Cross-Appeals from the United States District Court for the Northern District of Indiana, Fort Wayne Division - No. 71 F 44 Jesse E. Eschbach, Judge.
Hastings, Senior Circuit Judge, Stevens and Sprecher, Circuit Judges.
HASTINGS, Senior Circuit Judge.
U.S. Controls Corp. (Controls), a Wisconsin corporation, together with Spencer C. Schantz and Robert Rose, brought this diversity action for a declaratory judgment against Richard Q. Windle, a citizen of Indiana. Plaintiffs sought a declaration that there was no binding and enforceable agreement between the parties to transfer to Windle one-third of the outstanding authorized shares of Controls and further that Windle had no rights at all in and to any of such stock.
Windle filed a counterclaim against Controls, Schantz and Rose in three counts claiming (1) $250,000 in compensatory damages; (2) specific performance of the alleged agreement to transfer one-third of the corporate stock and for one-third of the profits and losses of the corporation; and (3) for an accounting. Subsequently, Erwin E. Nemmers, a stockholder and director of Controls, was added as a defendant to the counterclaim.
Following a trial to the court, without the intervention of a jury, over a period of several days, the trial court filed its written unreported memorandum of decision as its findings of fact and conclusions of law. Based thereon, the court ordered, declared and adjudged that defendant Windle had no rights whatsoever in and to any of the authorized shares of the capital stock of U.S. Controls Corp. Further, in Windle's counterclaim, the court ordered and adjudged that Windle recover from counterdefendant, U.S. Controls Corp., judgment in the sum of $26,009.25, but that he should recover nothing against counterdefendants Schantz, Rose and Nemmers; each party to bear its own costs. Windle has appealed and Controls has cross-appealed.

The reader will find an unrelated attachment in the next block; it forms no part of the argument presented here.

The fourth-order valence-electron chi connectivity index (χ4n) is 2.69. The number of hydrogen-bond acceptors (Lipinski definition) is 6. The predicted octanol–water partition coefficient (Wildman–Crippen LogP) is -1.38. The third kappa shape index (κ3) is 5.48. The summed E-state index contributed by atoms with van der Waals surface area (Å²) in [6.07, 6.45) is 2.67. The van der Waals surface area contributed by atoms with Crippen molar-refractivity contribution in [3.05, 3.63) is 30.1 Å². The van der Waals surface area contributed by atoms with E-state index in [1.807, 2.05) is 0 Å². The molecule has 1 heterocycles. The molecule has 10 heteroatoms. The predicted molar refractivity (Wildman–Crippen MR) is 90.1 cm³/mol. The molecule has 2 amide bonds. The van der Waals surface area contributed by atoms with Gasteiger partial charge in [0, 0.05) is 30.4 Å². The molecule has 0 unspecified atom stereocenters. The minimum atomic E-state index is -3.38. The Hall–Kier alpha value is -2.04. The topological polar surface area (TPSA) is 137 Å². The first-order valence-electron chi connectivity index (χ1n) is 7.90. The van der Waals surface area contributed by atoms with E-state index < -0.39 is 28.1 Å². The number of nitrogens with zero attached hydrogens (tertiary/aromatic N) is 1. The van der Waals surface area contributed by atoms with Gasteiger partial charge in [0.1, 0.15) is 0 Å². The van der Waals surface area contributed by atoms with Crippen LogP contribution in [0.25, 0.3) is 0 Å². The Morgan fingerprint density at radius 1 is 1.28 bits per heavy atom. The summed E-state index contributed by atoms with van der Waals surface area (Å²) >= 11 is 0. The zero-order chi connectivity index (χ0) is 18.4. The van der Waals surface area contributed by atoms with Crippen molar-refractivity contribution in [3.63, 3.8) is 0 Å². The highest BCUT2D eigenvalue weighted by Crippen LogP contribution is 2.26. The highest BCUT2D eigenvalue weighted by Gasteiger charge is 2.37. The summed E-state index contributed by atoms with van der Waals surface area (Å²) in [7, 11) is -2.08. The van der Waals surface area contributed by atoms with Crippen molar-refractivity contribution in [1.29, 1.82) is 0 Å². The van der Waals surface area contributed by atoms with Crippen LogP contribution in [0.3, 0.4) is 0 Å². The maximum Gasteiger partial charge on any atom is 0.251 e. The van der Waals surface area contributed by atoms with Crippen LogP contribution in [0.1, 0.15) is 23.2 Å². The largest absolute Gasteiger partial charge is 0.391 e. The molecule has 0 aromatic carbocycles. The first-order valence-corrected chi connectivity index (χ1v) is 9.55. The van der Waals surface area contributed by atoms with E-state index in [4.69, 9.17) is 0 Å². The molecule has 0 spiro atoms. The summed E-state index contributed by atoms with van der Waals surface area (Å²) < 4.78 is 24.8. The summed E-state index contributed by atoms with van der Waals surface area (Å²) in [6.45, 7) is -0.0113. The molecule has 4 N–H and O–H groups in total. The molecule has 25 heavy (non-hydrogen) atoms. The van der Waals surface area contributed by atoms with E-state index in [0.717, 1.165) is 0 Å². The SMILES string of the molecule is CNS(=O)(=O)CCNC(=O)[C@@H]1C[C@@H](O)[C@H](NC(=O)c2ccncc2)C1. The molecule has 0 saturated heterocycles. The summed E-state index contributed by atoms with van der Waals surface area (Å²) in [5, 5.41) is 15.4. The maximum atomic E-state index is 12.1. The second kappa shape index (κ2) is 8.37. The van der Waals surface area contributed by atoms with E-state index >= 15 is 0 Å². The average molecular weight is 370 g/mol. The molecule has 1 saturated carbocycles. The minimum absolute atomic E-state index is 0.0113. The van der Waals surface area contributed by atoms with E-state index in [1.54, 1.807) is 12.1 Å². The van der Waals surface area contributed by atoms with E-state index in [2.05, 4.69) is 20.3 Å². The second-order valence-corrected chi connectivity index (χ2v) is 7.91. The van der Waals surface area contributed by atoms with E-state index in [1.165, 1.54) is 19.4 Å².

The following narrative is gleaned from a pre-trial order and the detailed findings of the trial court as set out in its memorandum opinion. These findings have adequate support in the record and may not be set aside as clearly erroneous under the strictures imposed by Rule 52(a), Federal Rules of Civil Procedure, Title 28, U.S.C.
Early in 1968, Rose was a Wisconsin molded plastics manufacturer. Schantz was an electrical engineer for Deltrol Controls Corporation, an electrical controls manufacturer. Windle, a resident of Indiana, was a salesman for Appliance Manufacturing Company, also a producer of electrical controls. Rose knew both Windle and Schantz, who were unacquainted with each other. After Rose had some preliminary conversations with Windle and Schantz about the possibility of forming a new business, the three met together for the first time on June 21, 1968, at the plant of the Whirlpool Corporation in St. Joseph, Michigan. Windle had been calling upon various employees of Whirlpool, a customer of Appliance. At that time Windle introduced Rose and Schantz to Tom Ludlam, a buyer for Whirlpool. A proposed buzzer was discussed. Rose and Schantz left the meeting with prints of the buzzer for the purpose of building a sample. Subsequently, Rose and Schantz submitted a sample but Whirlpool decided not to buy the buzzer.